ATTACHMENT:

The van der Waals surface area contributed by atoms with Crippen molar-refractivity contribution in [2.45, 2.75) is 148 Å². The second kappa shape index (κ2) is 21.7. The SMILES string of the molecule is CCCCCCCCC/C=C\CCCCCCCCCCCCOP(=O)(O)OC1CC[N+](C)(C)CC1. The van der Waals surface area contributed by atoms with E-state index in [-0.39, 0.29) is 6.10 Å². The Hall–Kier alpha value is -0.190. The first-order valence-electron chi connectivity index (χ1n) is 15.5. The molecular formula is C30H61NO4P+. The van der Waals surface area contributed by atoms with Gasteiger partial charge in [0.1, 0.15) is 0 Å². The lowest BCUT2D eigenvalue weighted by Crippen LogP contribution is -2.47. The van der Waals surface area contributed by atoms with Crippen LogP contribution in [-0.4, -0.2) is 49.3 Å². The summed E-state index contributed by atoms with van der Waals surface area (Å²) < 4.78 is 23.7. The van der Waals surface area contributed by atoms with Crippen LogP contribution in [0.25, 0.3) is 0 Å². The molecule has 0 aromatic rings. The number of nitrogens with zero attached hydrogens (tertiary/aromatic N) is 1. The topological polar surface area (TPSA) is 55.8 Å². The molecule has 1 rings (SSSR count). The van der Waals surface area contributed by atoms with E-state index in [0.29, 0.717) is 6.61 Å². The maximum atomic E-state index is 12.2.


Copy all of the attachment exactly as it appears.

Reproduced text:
The van der Waals surface area contributed by atoms with Crippen molar-refractivity contribution in [2.45, 2.75) is 148 Å². The second kappa shape index (κ2) is 21.7. The SMILES string of the molecule is CCCCCCCCC/C=C\CCCCCCCCCCCCOP(=O)(O)OC1CC[N+](C)(C)CC1. The van der Waals surface area contributed by atoms with E-state index in [-0.39, 0.29) is 6.10 Å². The Hall–Kier alpha value is -0.190. The first-order valence-electron chi connectivity index (χ1n) is 15.5. The molecular formula is C30H61NO4P+. The van der Waals surface area contributed by atoms with Gasteiger partial charge in [0.1, 0.15) is 0 Å². The lowest BCUT2D eigenvalue weighted by Crippen LogP contribution is -2.47. The van der Waals surface area contributed by atoms with Crippen LogP contribution in [-0.4, -0.2) is 49.3 Å². The summed E-state index contributed by atoms with van der Waals surface area (Å²) < 4.78 is 23.7. The van der Waals surface area contributed by atoms with Crippen LogP contribution in [0.25, 0.3) is 0 Å². The molecule has 0 aromatic rings. The number of nitrogens with zero attached hydrogens (tertiary/aromatic N) is 1. The topological polar surface area (TPSA) is 55.8 Å². The molecule has 1 rings (SSSR count). The van der Waals surface area contributed by atoms with E-state index in [0.29, 0.717) is 6.61 Å². The maximum atomic E-state index is 12.2.